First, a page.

Futuristic Surfboard

Surfers have a very strange relationship with the idea of “new.” Despite common stereotypes, we tend to be a conservative group when it comes to accepting change.

The Inertia

Surfers have a very strange relationship with the idea of “new.” Despite common stereotypes, we tend to be a conservative group when it comes to accepting change. We like things the way they are, and rightfully so. We have a good thing going for us. However, in a rapidly changing global environment, it’s important to develop a healthy relationship with new technology in order to ensure a bright future.

The Red Queen’s Hypothesis, an idea originally applied to the evolution of species, states that one must progress equally as fast as his/her surroundings in order to survive. Species that cannot adapt as quickly as their predators or prey will find themselves helpless. The culture of surfing faces a similar dilemma.

Presently, surfing is under attack from all sides. The first assault comes from the continuous mainstreaming of our culture. The world is fascinated by surfing, and global brands with no connection to our past have begun taking advantage of this. On the other side, our most valuable resource is under attack as well. We face wave-threatening construction projects, blackball beach, and the constant threat of poor water quality.

In order to maintain the status quo, we must adapt.


Marketing campaigns like to tell us that their new technology is revolutionary. Whether it’s a new boardshort material, surfboard construction, fin design or wave pool, we are told that new is better. As surfers we usually react in one of two ways.

The first group throws caution to the wind and shells out whatever money it takes to acquire the new technology. This group spends thousands of dollars on a new space age wetsuit, government alloy infused surfboard, or NASA developed fin systems. Whether it improves their surfing is separate question altogether.

The second group is distrustful. They label marketing campaigns as hype and stick to what they know. They take the approach of “if it works, it will become popular, and I will consider it then.”  Or they take it a step further and boycott anything new.

Neither of these is the right approach. New technology is intrinsically neither good nor evil. It is simply new. It deserves to be evaluated based on its own individual merits.

As surfers, we need to develop a healthy relationship with “new.” We need to treat technology as a work in progress and approach it openly. We need to be critical and honest.


Progress happens one step at a time, and an invention in Southern California might be the missing piece that allows a shaper in Western Australia to make his major breakthrough. This is a global conversation, and each contribution serves to benefit us all.

Let’s consider the surfboard leash. When it was first invented it was regarded as a kook cord. Early versions were primitive, and often caused injury to the surfers using them. The first appearances of the leash were simply medical tubing tied around a surfer’s wrist and attached to the board by a suction cup. That was better than the alternative, which required swimming to shore to retrieve a potentially fracture board.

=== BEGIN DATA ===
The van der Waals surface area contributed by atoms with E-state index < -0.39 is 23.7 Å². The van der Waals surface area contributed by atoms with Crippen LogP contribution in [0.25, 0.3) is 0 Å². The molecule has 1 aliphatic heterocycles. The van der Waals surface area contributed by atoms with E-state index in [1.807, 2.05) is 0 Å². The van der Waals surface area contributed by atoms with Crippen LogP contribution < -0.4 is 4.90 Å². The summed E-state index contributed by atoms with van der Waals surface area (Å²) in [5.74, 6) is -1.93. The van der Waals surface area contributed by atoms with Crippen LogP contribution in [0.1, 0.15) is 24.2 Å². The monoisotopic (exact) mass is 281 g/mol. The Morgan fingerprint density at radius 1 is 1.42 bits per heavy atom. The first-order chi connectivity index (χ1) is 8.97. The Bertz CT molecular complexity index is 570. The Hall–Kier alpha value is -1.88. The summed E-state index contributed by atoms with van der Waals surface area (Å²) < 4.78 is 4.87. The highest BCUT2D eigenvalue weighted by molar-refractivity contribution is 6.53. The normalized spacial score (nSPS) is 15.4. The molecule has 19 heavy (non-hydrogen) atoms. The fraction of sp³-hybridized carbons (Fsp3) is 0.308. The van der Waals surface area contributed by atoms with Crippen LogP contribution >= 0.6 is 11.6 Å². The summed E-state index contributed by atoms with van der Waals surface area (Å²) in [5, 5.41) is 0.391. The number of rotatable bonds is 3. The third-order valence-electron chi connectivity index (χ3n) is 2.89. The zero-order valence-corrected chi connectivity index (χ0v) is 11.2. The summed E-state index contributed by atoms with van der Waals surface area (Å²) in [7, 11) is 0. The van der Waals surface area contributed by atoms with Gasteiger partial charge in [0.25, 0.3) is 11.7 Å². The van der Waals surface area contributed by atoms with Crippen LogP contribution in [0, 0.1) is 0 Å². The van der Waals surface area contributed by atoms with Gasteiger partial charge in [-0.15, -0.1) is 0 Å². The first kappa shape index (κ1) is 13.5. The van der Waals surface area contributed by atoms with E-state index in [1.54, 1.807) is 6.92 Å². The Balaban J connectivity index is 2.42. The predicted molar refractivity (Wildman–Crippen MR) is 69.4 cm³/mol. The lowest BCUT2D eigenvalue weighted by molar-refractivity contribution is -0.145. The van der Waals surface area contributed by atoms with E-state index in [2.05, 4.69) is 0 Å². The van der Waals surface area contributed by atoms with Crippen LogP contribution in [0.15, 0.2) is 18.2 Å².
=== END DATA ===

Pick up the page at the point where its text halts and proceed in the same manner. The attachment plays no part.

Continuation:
Leashes diminished the consequences associated with losing your board. This allowed surfers to push the limits of the maneuvers they were performing. Without the invention of the leash, it is unlikely that high performance and aerial maneuvers would be as popular and prolific as they are today.

Not to mention the increased risk resulting from dodging leashless boards while paddling out.

A new technology that offers a slight improvement now might precipitate a revolutionary change in the future.

The next step in our evolution might be artificial reefs, wave pools, night surfing or new boards designs that open up previously un-surfable spots. By developing a healthy relationship with new ideas and technologies we can ensure that we can continue surfing.

Here are a few steps you can take to develop a healthy relationship with new.

1. First, be willing to approach the situation with an open mind.


2. Next, develop as sense of critical appreciation. Learn about the new technology and the benefits it claims, and then try it for yourself. Most new hard good companies are more than willing to arrange demos at your local beach. Get a few friends together and try it out. Give it a fair chance, compare it to your present technology, and provide honest feedback. Maybe your feedback will inspire the final functional tweaks.

3. Finally, participate in the conversation. There are plenty of ways to do this. You might go to a conference or seminar on a surfing related topic such as the International Surfing Reef Symposium.

There are also plenty of blog posts, videos, and articles about new ideas that are a work in progress. Leave a comment of support and share your feedback.

Be open to new; it is how we advance as a sport and find new ways to enjoy the ocean. But at the same time, act critically, and evaluate each item on its individual merits. By developing a healthier relationship with new technology we can ensure that surfing remains an accessible pastime for years to come.


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